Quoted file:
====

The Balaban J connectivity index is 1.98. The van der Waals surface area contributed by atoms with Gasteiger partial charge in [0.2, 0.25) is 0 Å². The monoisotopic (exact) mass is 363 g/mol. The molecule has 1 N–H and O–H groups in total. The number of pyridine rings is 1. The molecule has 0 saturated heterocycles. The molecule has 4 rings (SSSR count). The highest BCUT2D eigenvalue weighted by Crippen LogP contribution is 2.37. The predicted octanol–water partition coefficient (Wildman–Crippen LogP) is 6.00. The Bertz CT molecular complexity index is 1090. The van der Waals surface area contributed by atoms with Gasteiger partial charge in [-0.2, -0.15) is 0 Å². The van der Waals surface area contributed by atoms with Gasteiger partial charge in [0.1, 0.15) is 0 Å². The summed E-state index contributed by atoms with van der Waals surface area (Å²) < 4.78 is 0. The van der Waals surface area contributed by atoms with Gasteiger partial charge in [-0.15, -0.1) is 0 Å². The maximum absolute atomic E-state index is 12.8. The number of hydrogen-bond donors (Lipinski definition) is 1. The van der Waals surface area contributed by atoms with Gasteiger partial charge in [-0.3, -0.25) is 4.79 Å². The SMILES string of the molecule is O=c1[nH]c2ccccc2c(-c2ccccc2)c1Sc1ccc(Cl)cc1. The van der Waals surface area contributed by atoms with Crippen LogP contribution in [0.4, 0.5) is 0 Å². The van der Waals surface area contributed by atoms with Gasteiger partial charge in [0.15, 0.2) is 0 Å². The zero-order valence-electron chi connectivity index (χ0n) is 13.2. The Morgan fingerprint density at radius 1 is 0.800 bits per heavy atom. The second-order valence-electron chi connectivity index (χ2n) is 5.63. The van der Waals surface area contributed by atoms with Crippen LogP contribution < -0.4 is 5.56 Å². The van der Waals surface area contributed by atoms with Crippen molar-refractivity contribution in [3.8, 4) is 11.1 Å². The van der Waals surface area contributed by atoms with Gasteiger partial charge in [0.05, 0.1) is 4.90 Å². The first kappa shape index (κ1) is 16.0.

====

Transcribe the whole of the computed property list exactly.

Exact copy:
The Balaban J connectivity index is 1.98. The van der Waals surface area contributed by atoms with Gasteiger partial charge in [0.2, 0.25) is 0 Å². The monoisotopic (exact) mass is 363 g/mol. The molecule has 1 N–H and O–H groups in total. The number of pyridine rings is 1. The molecule has 0 saturated heterocycles. The molecule has 4 rings (SSSR count). The highest BCUT2D eigenvalue weighted by Crippen LogP contribution is 2.37. The predicted octanol–water partition coefficient (Wildman–Crippen LogP) is 6.00. The Bertz CT molecular complexity index is 1090. The van der Waals surface area contributed by atoms with Gasteiger partial charge in [-0.2, -0.15) is 0 Å². The van der Waals surface area contributed by atoms with Gasteiger partial charge in [0.1, 0.15) is 0 Å². The summed E-state index contributed by atoms with van der Waals surface area (Å²) < 4.78 is 0. The van der Waals surface area contributed by atoms with Gasteiger partial charge in [-0.15, -0.1) is 0 Å². The maximum absolute atomic E-state index is 12.8. The number of hydrogen-bond donors (Lipinski definition) is 1. The van der Waals surface area contributed by atoms with Gasteiger partial charge in [-0.3, -0.25) is 4.79 Å². The SMILES string of the molecule is O=c1[nH]c2ccccc2c(-c2ccccc2)c1Sc1ccc(Cl)cc1. The van der Waals surface area contributed by atoms with Crippen LogP contribution in [0.4, 0.5) is 0 Å². The van der Waals surface area contributed by atoms with Gasteiger partial charge in [0.15, 0.2) is 0 Å². The zero-order valence-electron chi connectivity index (χ0n) is 13.2. The Morgan fingerprint density at radius 1 is 0.800 bits per heavy atom. The second-order valence-electron chi connectivity index (χ2n) is 5.63. The van der Waals surface area contributed by atoms with Crippen LogP contribution < -0.4 is 5.56 Å². The van der Waals surface area contributed by atoms with Crippen molar-refractivity contribution in [3.8, 4) is 11.1 Å². The van der Waals surface area contributed by atoms with Gasteiger partial charge in [0.05, 0.1) is 4.90 Å². The first kappa shape index (κ1) is 16.0.